Since Obama has returned from his whirlwind tour of Europe his ratings seem to have ebbed and are now tilted downward. Could it be because of some of the comments he has made or others have made on his behalf? Today Obama told us to inflate our tires and tune our car engines as two ways to solve our energy problem. Shades of Carter, who said we should fiddle with our thermostats. Seems to me, had Clinton permitted drilling in Anwar and offshore and reduced red tape with respect to nuclear power, when he was president, that would have been a sounder approach. Bush also tried and got stiffed by a Congress beholden to various Green and Union antagonists. Obama opposes drilling and also seems to have reservations about nuclear power.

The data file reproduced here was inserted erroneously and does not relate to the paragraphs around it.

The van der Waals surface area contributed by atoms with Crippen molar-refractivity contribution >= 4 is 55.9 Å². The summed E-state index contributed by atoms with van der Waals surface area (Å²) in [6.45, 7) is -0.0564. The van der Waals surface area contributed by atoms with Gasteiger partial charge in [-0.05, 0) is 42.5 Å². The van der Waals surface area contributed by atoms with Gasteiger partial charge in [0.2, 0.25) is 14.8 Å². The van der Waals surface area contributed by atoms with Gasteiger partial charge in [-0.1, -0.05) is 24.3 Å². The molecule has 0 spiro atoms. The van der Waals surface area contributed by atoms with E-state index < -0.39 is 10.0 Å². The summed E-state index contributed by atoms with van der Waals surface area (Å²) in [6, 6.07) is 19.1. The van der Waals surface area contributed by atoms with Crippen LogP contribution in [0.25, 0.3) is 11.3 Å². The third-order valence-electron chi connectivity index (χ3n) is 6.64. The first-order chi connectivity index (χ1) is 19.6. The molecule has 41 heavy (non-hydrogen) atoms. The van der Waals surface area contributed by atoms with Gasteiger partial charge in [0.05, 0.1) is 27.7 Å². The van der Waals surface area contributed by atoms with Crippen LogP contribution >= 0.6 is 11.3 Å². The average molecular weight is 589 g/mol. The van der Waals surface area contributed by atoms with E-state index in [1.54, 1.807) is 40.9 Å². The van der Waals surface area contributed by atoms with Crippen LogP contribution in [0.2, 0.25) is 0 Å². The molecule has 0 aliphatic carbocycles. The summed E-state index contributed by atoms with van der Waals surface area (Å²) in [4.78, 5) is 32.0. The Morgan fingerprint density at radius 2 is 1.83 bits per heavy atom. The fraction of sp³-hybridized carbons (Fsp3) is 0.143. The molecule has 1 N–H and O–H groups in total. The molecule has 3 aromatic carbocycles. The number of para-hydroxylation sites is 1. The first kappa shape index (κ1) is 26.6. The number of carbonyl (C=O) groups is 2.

Obama and his defender-protectors now assert McCain has gone negative by associating Obama with two popular blonde airheads. The ad is obviously effective because it got under Obama's thin skin, received a lot of coverage and most importantly, of all, reminded voters Obama has a thin resume as well.

Finally, now that the hoopla over Obama's trip to Europe and the coverage it received has begun to fade, I venture to say it has done more to hurt than help. Being an old "fogy," Obama's appearance in Berlin reminded me of Woodstock and everything questionable Woodstock represented - free spirited straggly-unkempt youth, listening to brainless music loud enough to burst one's ear drums, engaging in narcotics, nudity and anti-establishment behaviour. Fun for the participants but for "fogy" straight guys, like myself, Woodstock came across as a bit over the hill and abberant.